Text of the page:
Solar Storms and You!
Activity 19 : Planning a Trip to Mars
In the 21st century, NASA is planning a mission to Mars. You and a group
of your peers are about to set off on this mission. The trip will take
240 days to get to Mars. Once there, you will explore the surface for fossils
for three years. The return trip to Earth will take another 240 days. A
concern exists for how the crew will be protected from radiation over-exposure
during the 4 year expedition in space. You will assume during your trip
that your shielding is the same as NASA uses on the Space Shuttle.
Students will calculate the cumulative radiation dosage for a trip to Mars,
and participate in a probability based exposure simulation.
Student worksheets: Part 1, Part
2 and Part 3
Teacher's Answer Keys: Part 1, Part
2 and Part 3
Read the introductory paragraph to the students.
Allow sufficient time for the students to complete questions #1 and #2
on the student worksheet. Discuss student results and answers.
Group the students into either pairs or groups of four.
Provide each group with a die. Conduct the simulation and complete the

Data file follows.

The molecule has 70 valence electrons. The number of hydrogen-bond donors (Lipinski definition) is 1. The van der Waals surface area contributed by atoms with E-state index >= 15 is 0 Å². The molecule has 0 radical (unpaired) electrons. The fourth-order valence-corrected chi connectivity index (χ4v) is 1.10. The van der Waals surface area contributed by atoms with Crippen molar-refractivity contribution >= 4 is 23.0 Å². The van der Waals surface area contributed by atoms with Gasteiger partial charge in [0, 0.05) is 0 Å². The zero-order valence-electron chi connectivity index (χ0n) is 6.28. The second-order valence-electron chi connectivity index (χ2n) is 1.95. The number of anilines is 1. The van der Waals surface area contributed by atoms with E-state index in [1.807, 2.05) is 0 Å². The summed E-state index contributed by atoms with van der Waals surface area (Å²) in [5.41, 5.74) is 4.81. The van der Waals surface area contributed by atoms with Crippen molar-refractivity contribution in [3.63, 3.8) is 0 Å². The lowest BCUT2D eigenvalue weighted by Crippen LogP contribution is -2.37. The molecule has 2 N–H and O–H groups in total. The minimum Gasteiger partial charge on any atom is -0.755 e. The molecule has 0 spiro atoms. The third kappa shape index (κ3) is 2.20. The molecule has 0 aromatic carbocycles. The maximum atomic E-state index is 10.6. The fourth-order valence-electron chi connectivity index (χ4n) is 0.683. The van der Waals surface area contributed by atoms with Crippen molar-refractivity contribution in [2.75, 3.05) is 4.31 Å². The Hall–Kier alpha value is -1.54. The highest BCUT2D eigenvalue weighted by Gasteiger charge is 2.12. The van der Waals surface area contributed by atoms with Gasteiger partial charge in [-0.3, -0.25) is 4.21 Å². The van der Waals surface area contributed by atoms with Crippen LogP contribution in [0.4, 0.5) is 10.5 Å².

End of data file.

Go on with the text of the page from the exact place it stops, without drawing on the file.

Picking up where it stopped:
Discuss the outcome of the simulation, and review possible responses to
the remaining exercises.
SPE: Solar Proton event is an unpredictable, major burst of high
energy particles from the Sun which take less than 20 minutes to reach
the orbit of the Earth.
RAD: The rate at which you receive radiation dosage per unit
time. A total dose of 600 rads of 'whole body' exposure is nearly 100 percent
lethal. A single chest x-ray is worth 0.70 rads.
REM: A unit of total dosage that a person receives. Note: 1 Rem
= 1 Rad/day x 1 day. Natural background radiation is about 0.350 rem per
year. In a human lifetime of 70 years, this equals a cumulative dose of
For a possible extension
Have the students use the graph created in the first activity, "The Sunspot
Cycle", to determine when would be the best opportunities in the next century
to leave for this trip.
Related Web Resources
Visit the IMAGE/POETRY
Storms:Hidden Menace article written by Dr. Odenwald to learn more about
how solar storms affect our technology.
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This activity was developed by the NASA, IMAGE/POETRY
Teacher and Student Consortium.
For more information, and a list of other resources, visit